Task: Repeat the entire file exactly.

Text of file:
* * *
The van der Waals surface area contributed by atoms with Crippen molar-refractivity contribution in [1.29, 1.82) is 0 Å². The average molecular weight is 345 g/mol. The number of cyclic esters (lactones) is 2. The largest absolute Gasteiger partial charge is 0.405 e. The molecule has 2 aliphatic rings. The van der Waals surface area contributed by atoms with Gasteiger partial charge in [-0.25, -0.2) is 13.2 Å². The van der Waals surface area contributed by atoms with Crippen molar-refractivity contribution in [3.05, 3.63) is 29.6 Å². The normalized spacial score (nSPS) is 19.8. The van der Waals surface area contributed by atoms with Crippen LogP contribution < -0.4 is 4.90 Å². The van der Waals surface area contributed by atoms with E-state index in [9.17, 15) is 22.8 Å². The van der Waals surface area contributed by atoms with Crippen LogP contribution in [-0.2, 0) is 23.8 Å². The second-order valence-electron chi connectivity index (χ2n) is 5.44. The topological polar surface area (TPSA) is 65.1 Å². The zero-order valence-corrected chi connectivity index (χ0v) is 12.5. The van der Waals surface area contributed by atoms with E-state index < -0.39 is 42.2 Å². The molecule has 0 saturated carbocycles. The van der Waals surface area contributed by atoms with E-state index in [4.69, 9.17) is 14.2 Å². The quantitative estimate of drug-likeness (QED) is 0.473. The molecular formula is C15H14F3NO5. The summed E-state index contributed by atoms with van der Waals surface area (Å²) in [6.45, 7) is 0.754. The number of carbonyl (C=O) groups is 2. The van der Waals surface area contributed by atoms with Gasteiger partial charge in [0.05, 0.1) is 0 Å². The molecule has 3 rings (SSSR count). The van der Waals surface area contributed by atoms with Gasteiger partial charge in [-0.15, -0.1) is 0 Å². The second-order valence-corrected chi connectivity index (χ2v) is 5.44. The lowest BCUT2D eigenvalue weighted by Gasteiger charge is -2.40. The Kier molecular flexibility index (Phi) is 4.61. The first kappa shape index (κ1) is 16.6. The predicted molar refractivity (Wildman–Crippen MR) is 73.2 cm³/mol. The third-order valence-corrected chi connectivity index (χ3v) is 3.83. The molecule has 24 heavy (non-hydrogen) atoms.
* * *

The van der Waals surface area contributed by atoms with Crippen molar-refractivity contribution in [1.29, 1.82) is 0 Å². The average molecular weight is 345 g/mol. The number of cyclic esters (lactones) is 2. The largest absolute Gasteiger partial charge is 0.405 e. The molecule has 2 aliphatic rings. The van der Waals surface area contributed by atoms with Gasteiger partial charge in [-0.25, -0.2) is 13.2 Å². The van der Waals surface area contributed by atoms with Crippen molar-refractivity contribution in [3.05, 3.63) is 29.6 Å². The normalized spacial score (nSPS) is 19.8. The van der Waals surface area contributed by atoms with Crippen LogP contribution < -0.4 is 4.90 Å². The van der Waals surface area contributed by atoms with E-state index in [9.17, 15) is 22.8 Å². The van der Waals surface area contributed by atoms with Crippen LogP contribution in [-0.2, 0) is 23.8 Å². The second-order valence-electron chi connectivity index (χ2n) is 5.44. The topological polar surface area (TPSA) is 65.1 Å². The zero-order valence-corrected chi connectivity index (χ0v) is 12.5. The van der Waals surface area contributed by atoms with E-state index < -0.39 is 42.2 Å². The molecule has 0 saturated carbocycles. The van der Waals surface area contributed by atoms with E-state index in [4.69, 9.17) is 14.2 Å². The quantitative estimate of drug-likeness (QED) is 0.473. The molecular formula is C15H14F3NO5. The summed E-state index contributed by atoms with van der Waals surface area (Å²) in [6.45, 7) is 0.754. The number of carbonyl (C=O) groups is 2. The van der Waals surface area contributed by atoms with Gasteiger partial charge in [0.05, 0.1) is 0 Å². The molecule has 3 rings (SSSR count). The van der Waals surface area contributed by atoms with Gasteiger partial charge in [-0.15, -0.1) is 0 Å². The second-order valence-corrected chi connectivity index (χ2v) is 5.44. The lowest BCUT2D eigenvalue weighted by Gasteiger charge is -2.40. The Kier molecular flexibility index (Phi) is 4.61. The first kappa shape index (κ1) is 16.6. The predicted molar refractivity (Wildman–Crippen MR) is 73.2 cm³/mol. The third-order valence-corrected chi connectivity index (χ3v) is 3.83. The molecule has 24 heavy (non-hydrogen) atoms.